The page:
0
$\begingroup$

We randomly set numbers $(1, 2,\ldots, n)$ in the sequence $(a_1,\dots,a_n)$. Let $N$ be the largest number such that for $2 \le k \le N$ we have $a_k>a_{k-1}$. Find $\mathbb{E}N.$

Lets start from computing $Pr(N=m)$:

$$\Pr(N=m)=\Pr(N \ge m)-\Pr(N \ge m+1)=\frac{{n \choose m} (n-m)!}{n!}-\frac{{n \choose m+1}(n-m-1)!}{n!}$$

So $$\mathbb{E}N=\sum_{m=1}^n m \left(\frac{{n \choose m}(n-m)!}{n!}-\frac{{n \choose m+1}(n-m-1)!}{n!}\right).$$

I have a problem with expressing $\mathbb{E}N$ in a simpler form. Could you help?

$\endgroup$
  • 1
    $\begingroup$ The $k$ in your expression should be $m$, right? $\endgroup$ – Math1000 Jun 18 '15 at 19:36
  • 2
    $\begingroup$ I'm pretty sure you have the expression for Pr($N=k)$ wrong. Try it for $n=10$ and $k=2$; your expression gets $\frac{1}{10!} (10-45) < 0$ $\endgroup$ – Mark Fischler Jun 18 '15 at 19:37
1
$\begingroup$

Start from the correct expression for $$ \Pr(N\geq m) = \frac{1}{n!} \binom{n}{m} (n-m)! $$ because having chosen the first $m$ numbers -- which can be ordered in only one way -- the other $n-m$ numbers can be placed in any order.

Also, we must define, for sequences with $a_0 > a_1$, that for such a sequence $N = 1$ since for $N = 1$ there are no $k$ values with $2 \leq k \leq N$ and your condition is true vacuously.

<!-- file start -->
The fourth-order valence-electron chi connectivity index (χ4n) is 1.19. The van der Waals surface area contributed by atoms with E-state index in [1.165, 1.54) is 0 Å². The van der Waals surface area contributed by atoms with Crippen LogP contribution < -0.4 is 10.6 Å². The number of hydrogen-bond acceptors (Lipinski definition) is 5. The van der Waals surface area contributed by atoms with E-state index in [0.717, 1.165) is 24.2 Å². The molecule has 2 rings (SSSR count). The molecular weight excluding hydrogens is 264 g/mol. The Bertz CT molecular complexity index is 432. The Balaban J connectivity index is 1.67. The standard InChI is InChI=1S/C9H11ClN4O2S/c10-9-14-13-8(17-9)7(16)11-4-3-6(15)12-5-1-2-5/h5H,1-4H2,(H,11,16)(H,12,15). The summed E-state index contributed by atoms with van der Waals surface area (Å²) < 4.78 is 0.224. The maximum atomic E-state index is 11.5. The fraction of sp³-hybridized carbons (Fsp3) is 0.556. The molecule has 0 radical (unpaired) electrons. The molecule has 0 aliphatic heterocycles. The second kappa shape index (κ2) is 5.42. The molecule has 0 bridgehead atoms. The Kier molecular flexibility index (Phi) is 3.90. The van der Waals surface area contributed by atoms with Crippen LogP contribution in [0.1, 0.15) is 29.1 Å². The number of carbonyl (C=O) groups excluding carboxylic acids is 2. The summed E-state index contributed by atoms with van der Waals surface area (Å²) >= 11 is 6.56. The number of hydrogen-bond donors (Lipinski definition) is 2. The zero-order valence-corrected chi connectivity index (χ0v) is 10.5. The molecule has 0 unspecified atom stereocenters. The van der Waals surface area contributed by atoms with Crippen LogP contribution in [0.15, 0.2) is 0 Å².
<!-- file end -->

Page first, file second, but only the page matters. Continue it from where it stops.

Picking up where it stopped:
Then you have $$ \Bbb{E}(N) = \sum_{m=1}^{n-1} m\left[ \binom{n}{m} \frac{(n-m)!}{n!} - \binom{n}{m+1} \frac{(n-m-1)!}{n!} \right] + \frac{n}{n!} $$ where I have separated out the end case of $N=n$ because that one has no subtraction term.

W notice considerable simplifications; and later we will be working with sums of $\frac{m^2}{m+1)!}$ which can be broken up using $$ m^2 = m(m+1) -(m+1) +1 $$

In the end, you get the answer $$ \Bbb{E}(N) = \sum_{m=1}^n\frac{1}{m!}$$

No further simplification is available, except to notice that for large $n$ this rapidly approaches $e-1$.

$\endgroup$
1
$\begingroup$

It is simplest not to have to simplify. If a random variable $N$ only takes on non-negative integer values, then by a standard result, $$E(N)=\sum_{i=1}^\infty \Pr(N\ge i).$$ In our problem, it is convenient to let $N=1$ if $a_1\gt a_2$. Whatever set happens to be chosen as the first $i$ elements, the probability these are in order is $\frac{1}{i!}$. So for all $i$ with $1\le i\le n$, we have $\Pr(N\ge i)=\frac{1}{i!}$. It follows that $$E(N)=\frac{1}{1!}+\frac{1}{2!} +\frac{1}{3!}+\frac{1}{4!}+\cdots+\frac{1}{n!}.$$

Another way: For $i=1$ to $n$, define random variable $X_i$ by $X_1=1$, and for $2\le i\le n$, by $X_i=1$ if $a_1\lt a_2\lt \cdot \lt a_i$, and by $X_i=0$ otherwise. Then $N=X_1+X_2+X_3+\cdots+X_n$.

By the linearity of expectation we have $E(N)=E(X_1)+E(X_2)+E(X_3)+\cdots+E(X_n)$. We have $E(X_i)=\Pr(X_i=1)=\frac{1}{i!}$. Summing, we obtain the answer.

Remark: One could define $N$ to be $0$ if $a_1\gt a_2$. Then minor modification needs to be made, and the expectation turns out to be $\frac{1}{2!}+\frac{1}{2!}+\frac{1}{3!}+\cdots +\frac{1}{n!}$.

$\endgroup$

Your Answer

By clicking “Post Your Answer”, you agree to our terms of service, privacy policy and cookie policy

Not the answer you're looking for? Browse other questions tagged or ask your own question.